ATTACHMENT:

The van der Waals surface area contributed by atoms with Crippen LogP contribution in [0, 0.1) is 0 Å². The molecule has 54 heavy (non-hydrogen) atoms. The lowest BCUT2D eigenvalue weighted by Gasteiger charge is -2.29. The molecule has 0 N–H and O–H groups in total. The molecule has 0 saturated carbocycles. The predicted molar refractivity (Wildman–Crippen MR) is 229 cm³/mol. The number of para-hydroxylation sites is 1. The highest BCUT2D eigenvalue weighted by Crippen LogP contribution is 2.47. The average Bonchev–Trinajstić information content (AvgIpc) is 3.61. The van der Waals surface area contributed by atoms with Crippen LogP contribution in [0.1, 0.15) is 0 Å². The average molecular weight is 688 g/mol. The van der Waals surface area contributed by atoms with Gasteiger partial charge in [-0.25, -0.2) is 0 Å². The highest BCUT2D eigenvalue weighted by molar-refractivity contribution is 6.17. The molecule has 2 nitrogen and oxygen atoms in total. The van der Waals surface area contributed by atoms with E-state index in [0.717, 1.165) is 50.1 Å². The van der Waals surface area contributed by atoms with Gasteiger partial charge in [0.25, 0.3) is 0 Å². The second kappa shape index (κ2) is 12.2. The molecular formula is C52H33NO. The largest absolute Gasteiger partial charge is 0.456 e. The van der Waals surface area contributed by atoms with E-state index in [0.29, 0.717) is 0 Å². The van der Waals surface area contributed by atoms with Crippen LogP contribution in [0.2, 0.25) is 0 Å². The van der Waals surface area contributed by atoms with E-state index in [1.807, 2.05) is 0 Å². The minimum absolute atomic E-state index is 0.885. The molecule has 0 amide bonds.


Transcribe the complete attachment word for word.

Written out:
The van der Waals surface area contributed by atoms with Crippen LogP contribution in [0, 0.1) is 0 Å². The molecule has 54 heavy (non-hydrogen) atoms. The lowest BCUT2D eigenvalue weighted by Gasteiger charge is -2.29. The molecule has 0 N–H and O–H groups in total. The molecule has 0 saturated carbocycles. The predicted molar refractivity (Wildman–Crippen MR) is 229 cm³/mol. The number of para-hydroxylation sites is 1. The highest BCUT2D eigenvalue weighted by Crippen LogP contribution is 2.47. The average Bonchev–Trinajstić information content (AvgIpc) is 3.61. The van der Waals surface area contributed by atoms with Crippen LogP contribution in [0.1, 0.15) is 0 Å². The average molecular weight is 688 g/mol. The van der Waals surface area contributed by atoms with Gasteiger partial charge in [-0.25, -0.2) is 0 Å². The highest BCUT2D eigenvalue weighted by molar-refractivity contribution is 6.17. The molecule has 2 nitrogen and oxygen atoms in total. The van der Waals surface area contributed by atoms with E-state index in [0.717, 1.165) is 50.1 Å². The van der Waals surface area contributed by atoms with Gasteiger partial charge in [0.25, 0.3) is 0 Å². The second kappa shape index (κ2) is 12.2. The molecular formula is C52H33NO. The largest absolute Gasteiger partial charge is 0.456 e. The van der Waals surface area contributed by atoms with E-state index in [0.29, 0.717) is 0 Å². The van der Waals surface area contributed by atoms with Crippen LogP contribution in [0.2, 0.25) is 0 Å². The van der Waals surface area contributed by atoms with E-state index in [1.807, 2.05) is 0 Å². The minimum absolute atomic E-state index is 0.885. The molecule has 0 amide bonds.